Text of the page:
Twenty Strategies for Busy Christian Women, Part 1

by Dr. Mom®

 

1. Identify what you value most in life, your highest ideals, and most burning desires.  (Luke 10: 27, “Love the Lord your God with all your heart and with all your soul and with all your strength and with all your mind; and, Love your neighbor as yourself.”) Write an inspiring mission statement or mission prayer to guide you in prioritizing your daily actions and help you live more intentionally and in sync with your values. Then, deliberately choose to say “no” to some good things in order to open a space in your life to be able to say “yes” to your best thing. (Luke 10:42: “Mary has chosen the better part, which will not be taken away from her.”)

2. Keep your relationships paramount.  Our deepest needs are satisfied by our relationships, not by our accomplishments or experiences.  Recall the e.e. cummings quote:  “Be of love a little more careful than of anything.” Acknowledge the toll chronic role overload takes on your cherished relationships.  Regularly schedule time with your partner, children, extended family, and friends, and maintain at least one volunteer commitment.  (Matthew 25:40, “Truly I tell you, just as you did it to one of the least of these who are members of my family, you did it to me.”)

3. Distinguish the “urgent” from the “important,” and do something important every day.   Many seemingly urgent things aren’t very important, and the important things that characterize our lives often don’t have a timetable. Don’t wait for a space to open on your calendar to spend quality time with the people you love the most, make a service commitment, or pursue a long-term goal or life passion. Don’t let daily “urgent” tasks crowd out the “important” things that give meaning and purpose to your life.

4. Adopt an attitude of gratitude.   Focus on the many blessings and positive aspects of your life.  Remember that “happiness is being content with what you have.” Make fewer judgments about the events in your life, and look for the possibilities in every circumstance. Each morning and evening, name 10 things for which you are grateful.  (Lamentations 3:22-23, “The steadfast love of the Lord never ceases, his mercies never come to an end; they are new every morning; great is your faithfulness.”)

5. Set your alarm 20 minutes earlier each morning to allow an intimate encounter with God before starting the day.   Just as we savor spending time with the people we love, God longs for intimate fellowship with us. Read a Scripture passage and/or a daily devotion, pray and meditate, before setting your priorities for the day. When we strengthen our relationship and intimacy with God, we grow more confident in God’s steadfast love, providential care, and empowering spirit. Ask God for discernment in structuring your time and experiencing peace of mind as you go about your work.

6. Reject the burden of perfectionism.   Adopt the acceptable, totally respectable, standard of “adequate.” Repeat the mantras…“Better done than perfect” or “The perfect is the enemy of the good.” View most tasks as “pass/fail” assignments.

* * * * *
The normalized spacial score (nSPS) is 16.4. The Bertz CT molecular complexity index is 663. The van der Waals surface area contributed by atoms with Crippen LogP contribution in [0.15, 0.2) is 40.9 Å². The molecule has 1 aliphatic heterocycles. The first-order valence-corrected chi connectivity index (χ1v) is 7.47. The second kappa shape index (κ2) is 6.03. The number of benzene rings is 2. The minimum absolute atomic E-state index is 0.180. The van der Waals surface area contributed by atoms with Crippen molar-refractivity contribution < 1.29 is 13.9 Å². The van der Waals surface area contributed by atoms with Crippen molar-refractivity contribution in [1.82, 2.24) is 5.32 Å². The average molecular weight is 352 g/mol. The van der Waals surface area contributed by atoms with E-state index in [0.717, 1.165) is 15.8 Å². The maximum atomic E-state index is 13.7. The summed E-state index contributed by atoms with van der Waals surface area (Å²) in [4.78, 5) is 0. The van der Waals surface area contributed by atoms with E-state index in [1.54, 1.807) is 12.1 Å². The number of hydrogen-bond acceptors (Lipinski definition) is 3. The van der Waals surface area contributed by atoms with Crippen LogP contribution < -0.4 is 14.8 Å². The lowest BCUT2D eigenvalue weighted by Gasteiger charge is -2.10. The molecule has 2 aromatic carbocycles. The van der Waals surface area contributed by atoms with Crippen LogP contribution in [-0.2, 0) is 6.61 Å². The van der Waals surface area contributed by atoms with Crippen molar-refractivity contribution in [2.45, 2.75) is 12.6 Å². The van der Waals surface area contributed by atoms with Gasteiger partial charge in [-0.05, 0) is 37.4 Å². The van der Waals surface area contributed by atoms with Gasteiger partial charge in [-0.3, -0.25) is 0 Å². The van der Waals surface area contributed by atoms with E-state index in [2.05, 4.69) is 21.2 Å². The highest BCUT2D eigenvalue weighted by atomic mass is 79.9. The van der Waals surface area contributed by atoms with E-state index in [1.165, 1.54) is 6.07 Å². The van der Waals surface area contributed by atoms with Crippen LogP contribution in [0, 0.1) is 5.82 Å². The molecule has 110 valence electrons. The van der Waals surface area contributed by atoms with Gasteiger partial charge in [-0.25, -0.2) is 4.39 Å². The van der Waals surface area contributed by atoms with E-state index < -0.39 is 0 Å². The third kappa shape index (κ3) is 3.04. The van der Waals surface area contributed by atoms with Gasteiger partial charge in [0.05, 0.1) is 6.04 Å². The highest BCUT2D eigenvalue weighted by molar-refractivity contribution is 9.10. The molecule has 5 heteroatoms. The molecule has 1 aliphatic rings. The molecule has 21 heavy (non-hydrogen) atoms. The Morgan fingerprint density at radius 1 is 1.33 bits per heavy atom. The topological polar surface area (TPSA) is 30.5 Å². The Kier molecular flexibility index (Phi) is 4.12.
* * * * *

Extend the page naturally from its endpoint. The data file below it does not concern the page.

7.  Try “re-framing” a task or commitment to fit within your mission, so it feels less like a “have to do” and more like a privilege and a choice that resonates with your sense of purpose.   For example, tell yourself, “Watching my granddaughter feeds my spirit and makes my heart soar. This is exactly how I want to be a blessing today. The items on my “to do” list will get done in time.”

8. Review your diverse responsibilities and consider whether you can delegate some duties (including the ownership for them), pay to have some things done (like housekeeping or yard work), do some things less well (like cooking simpler meals), or stop doing some things altogether (like giving up certain holiday traditions).

9. Practice saying “no,” and notice the personal rewards that come from:  acknowledging your human limits; realizing that other people are more self-sufficient that we give them credit for; and discovering that we continue to be valued and loved even when we can’t always give everyone what they want.

10. Do not accept a new commitment when the request is first made.   Explain that you need to think and pray about the opportunity and will get back to the person. Evaluate the request in terms of your faith, values, passions, talents, current stress level, and need for the approval of others. If you truly feel called to embrace the new endeavor, choose a present commitment to “put back into circulation” before accepting the new responsibility. However, if you decide the offer is not an ideal match for you, promptly contact the individual who made the request, thank them for their invitation, and firmly–without hesitation or equivocation–explain that you are unable to accept this new commitment. Wish them well with their worthwhile project.

(Continued in Part 2)

Copyright ©  2011  Marianne Neifert, MD, MTS     May be duplicated if authorship is cited.     www.dr-mom.com